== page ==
It’s the 2021 Ford Bronco vs the Jeep Wrangler in the battle for greatest off roader. We run down the numbers to see how they measure up.
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The Jeep Wrangler has long held the title of most capable off-road SUV on the market, making its bones crawling battlefields and boulders. Fan loyalty has made it the least depreciating vehicle you can buy. This year, Ford released a new version of the long-lost Bronco to much acclaim, deftly serving the dual masters of nostalgia and modern design. The question then is, can the Bronco possibly measure up to the perennial off-road champion Wrangler? We dig into the numbers to get a better sense of this renewed rivalry.
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The 2021 Wrangler features a wide array of powertrain options, include some exciting new additions coming early in 2021. The base engine is a 3.6L V6 making 285 horsepower paired with either a six-speed manual or eight-speed automatic transmission. You can also get the 3.6L V6 with a mild-hybrid assist. Then there’s the 2.0L turbo I4 with 270 horsepower, with the eight-speed automatic as standard, getting 21 city and 24 highway mpg. But for the best fuel economy there’s the 3.0L V6 diesel putting up 260 horsepower and a hefty 442lb.-ft. of torque getting 22 city/29 hwy. mpg (the Rubicon nets slightly worse 21/26).
And yet, four options don’t quite suffice for the Wrangler. Perhaps coincidentally (or not), Jeep released news of both a hybrid and a Hellcat version the same week Ford debuted the Bronco earlier this year. The Wrangler 4xe plug-in hybrid (that’s pronounced four-by-ee) will combine the 2.0L turbo I4 with two electric motors to produce 375 horsepower and 470lb.-ft. of torque. It will reportedly have 25 miles of electric-only range. At the opposite end of the spectrum is the Rubicon 392 trim’s exclusive 6.4L HEMI Hellcat V8 making a matching pair of 470 horsepower and 470lb.-ft. of torque.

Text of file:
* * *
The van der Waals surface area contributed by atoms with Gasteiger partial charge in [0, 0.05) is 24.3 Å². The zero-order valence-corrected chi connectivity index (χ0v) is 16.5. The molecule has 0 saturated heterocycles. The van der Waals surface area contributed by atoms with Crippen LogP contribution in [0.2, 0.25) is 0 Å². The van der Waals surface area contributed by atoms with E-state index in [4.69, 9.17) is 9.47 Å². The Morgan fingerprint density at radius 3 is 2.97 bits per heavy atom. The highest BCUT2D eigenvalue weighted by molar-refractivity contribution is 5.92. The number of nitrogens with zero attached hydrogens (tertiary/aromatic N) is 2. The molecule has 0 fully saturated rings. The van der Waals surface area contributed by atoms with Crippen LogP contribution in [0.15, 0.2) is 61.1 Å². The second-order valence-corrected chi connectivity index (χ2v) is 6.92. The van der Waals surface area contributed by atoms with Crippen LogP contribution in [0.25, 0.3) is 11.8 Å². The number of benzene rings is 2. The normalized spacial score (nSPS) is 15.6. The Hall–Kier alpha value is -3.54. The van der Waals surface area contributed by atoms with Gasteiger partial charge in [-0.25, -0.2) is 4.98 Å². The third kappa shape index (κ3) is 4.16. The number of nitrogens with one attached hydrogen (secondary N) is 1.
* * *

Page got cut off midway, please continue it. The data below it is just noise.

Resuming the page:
Ford kept things a bit simpler with the first year of the Bronco, limiting it to just two powertrain options. The first is the base 2.3L EcoBoost I4 making 230 horsepower. The two-door version comes with a seven-speed manual (technically a 6+1 with the additional crawl gear) while the four-door version gets a 10-speed automatic. The next option is the 2.7L twin turbo V6 good for 310 horsepower and 400lb.-ft. of torque mated to the 10-speed automatic. Ford also has a hybrid version of their off roader in the works, but it likely won’t be seen until at least the middle of next year.
The Bronco and Wrangler are both rated to a maximum towing capacity of 3,500lbs.
The two-door 2021 Ford Bronco is slightly larger than the equivalent two-door 2021 Jeep Wrangler. The Bronco possesses a 3.6-inch longer wheelbase while also being 2.1-5.5-inches wider. Yet, even with greater ground clearance, 11.5/11.6-inches for the Bronco versus the Wrangler’s 10.8-inches, the Bronco ends up 1.7-inches shorter overall.
The extra stature translates to extra cargo room for the Bronco, too. The two-door Wrangler offers 12.9 cu. ft. behind the rear seats and 31.7 cu. ft. in total. The two-door Bronco offers nearly double with 23.6 cu. ft. behind the rear seats and 58.4 cu. ft. in total. It’s the same story in the four-door variants with the Wrangler at 31.7/72.4 cu. ft. versus the Bronco’s 35.6/77.6 cu. ft. (the soft-top Bronco is even more generous at 38.3/83.0 cu. ft.).
As the premier off-road SUV, the 2021 Wrangler offers a healthy list of features to help you along the road less traveled. Off-road systems include a two-speed transfer case (the Command-Trac), a two-speed transfer case with full-time four-wheel drive (Selec-Trac), and the Rubicon exclusive Rock-Trac with front and rear locking differentials, disconnecting front sway bar, and two-speed transfer case with a 4:1 gear ratio.
The Wrangler’s off-road angles breakdown in the two-door Rubicon to an approach of 44°, breakover of 27.8°, and a departure of 37.0°. The longer four-door Rubicon has a 43.4° approach, 22.6° breakover, and a 37.0° departure angle.